PKCS#11 support and proxy providers

Simon Josefsson simon at
Thu Jun 11 12:20:04 CEST 2009

Craig Ringer <craig at> writes:

> Hi
> I've been doing some research into PKCS#11 support in GnuTLS and into
> PKCS#11 proxy providers. There was some discussion on both some time ago
> on the GnuTLS devel list, but I've been unable to find much more recent
> than 2007. Current GnuTLS sources do not appear to support loading and
> using a PKCS#11 provider module.
> Is there PKCS#11 support in GnuTLS that I'm missing? Or did the PKCS#11
> work done in 2007 not come to anything?
> The reason I'm interested is that some apps I use, including Evolution
> Data Server's Camel mail client module, use GnuTLS for their crypto
> needs. This not only prevents them from talking to smart cards and other
> hardware keys, but it prevents them from using centralized PKCS#11-based
> certificate stores like the GNOME Keyring Daemon. Users must instead
> configure each GnuTLS-using app to load their certificate from a PKCS#12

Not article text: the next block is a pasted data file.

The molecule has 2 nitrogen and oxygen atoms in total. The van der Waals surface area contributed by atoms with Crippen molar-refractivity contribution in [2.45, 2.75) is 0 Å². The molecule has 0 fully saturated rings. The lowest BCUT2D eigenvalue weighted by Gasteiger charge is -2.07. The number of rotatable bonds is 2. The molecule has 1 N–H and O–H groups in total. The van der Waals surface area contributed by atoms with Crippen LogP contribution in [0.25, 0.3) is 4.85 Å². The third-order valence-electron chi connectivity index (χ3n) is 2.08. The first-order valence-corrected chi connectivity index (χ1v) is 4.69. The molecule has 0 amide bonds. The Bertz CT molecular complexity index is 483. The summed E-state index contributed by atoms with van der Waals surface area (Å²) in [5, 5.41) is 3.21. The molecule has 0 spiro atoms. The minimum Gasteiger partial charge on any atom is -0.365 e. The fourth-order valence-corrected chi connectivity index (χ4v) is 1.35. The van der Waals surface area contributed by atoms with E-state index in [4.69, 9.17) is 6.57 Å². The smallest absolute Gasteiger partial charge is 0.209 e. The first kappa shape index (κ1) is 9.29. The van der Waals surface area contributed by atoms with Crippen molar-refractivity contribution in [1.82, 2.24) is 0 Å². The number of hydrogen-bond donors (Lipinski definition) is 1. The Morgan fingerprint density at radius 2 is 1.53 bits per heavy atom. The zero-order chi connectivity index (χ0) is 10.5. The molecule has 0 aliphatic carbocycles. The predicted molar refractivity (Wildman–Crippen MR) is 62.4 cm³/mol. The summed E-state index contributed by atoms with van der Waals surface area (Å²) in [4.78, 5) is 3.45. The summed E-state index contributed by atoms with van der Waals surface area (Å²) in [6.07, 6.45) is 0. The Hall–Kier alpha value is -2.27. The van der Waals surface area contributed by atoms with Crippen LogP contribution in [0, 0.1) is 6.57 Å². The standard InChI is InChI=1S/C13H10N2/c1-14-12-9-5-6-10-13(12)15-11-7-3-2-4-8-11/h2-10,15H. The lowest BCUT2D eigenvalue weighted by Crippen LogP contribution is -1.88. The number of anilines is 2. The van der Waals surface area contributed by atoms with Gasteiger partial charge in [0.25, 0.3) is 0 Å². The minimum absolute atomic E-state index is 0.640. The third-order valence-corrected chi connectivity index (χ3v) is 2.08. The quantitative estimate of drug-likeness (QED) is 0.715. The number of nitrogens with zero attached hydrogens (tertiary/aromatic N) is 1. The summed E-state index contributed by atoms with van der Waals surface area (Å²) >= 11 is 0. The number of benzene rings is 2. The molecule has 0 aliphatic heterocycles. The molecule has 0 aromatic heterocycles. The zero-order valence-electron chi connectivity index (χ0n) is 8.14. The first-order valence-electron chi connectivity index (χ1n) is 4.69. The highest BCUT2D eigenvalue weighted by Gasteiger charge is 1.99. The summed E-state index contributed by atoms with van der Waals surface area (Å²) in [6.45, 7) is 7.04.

> file.
> I'm looking into ways to get a centralized key store, including PKCS#11
> proxying for smart cards and the like, into wider use on Linux desktops.
> As part of that I'd be really interested in any progress on PKCS#11
> support in GnuTLS. For my purposes I'd only need single-provider
> support, since GnuTLS would talk to the proxy provider over a UNIX
> socket and that'd manage the keystore as well as any smart cards and the
> like.
> I've been unable to find any suitable existing proxy provider
> implementations, so I was thinking of writing a thin PKCS#11 provider
> module and a daemon that uses libnss to handle the keystore, card
> proxying, and the like. Is anyone here aware of a suitable existing
> PKCS#11 proxy daemon and provider that might do the job?


You should be able to implement what you need using the sign callback in

This lets you send back the sign request to where the private keys is,
which can include a PKCS#11 provider.

However, I would agree with you that something more would be useful.

We have been thinking about a 'gnutlsd' daemon that can sit in the
background and hold private keys, or tunnel them to PKCS#11 providers.
See some ideas on:

Seahorse could implement the same protocol, and would then be able to
hold private keys and serve GnuTLS clients.

I think it makes more sense for these daemons to do the PKCS#11
integration than including that code in the TLS client library.  It
makes things simpler and easier to debug.

I wish I had more time to work on this, it would be quite interesting.
If you want to help, now is a good time to do it, since we have just
opened the 2.9.x branch.


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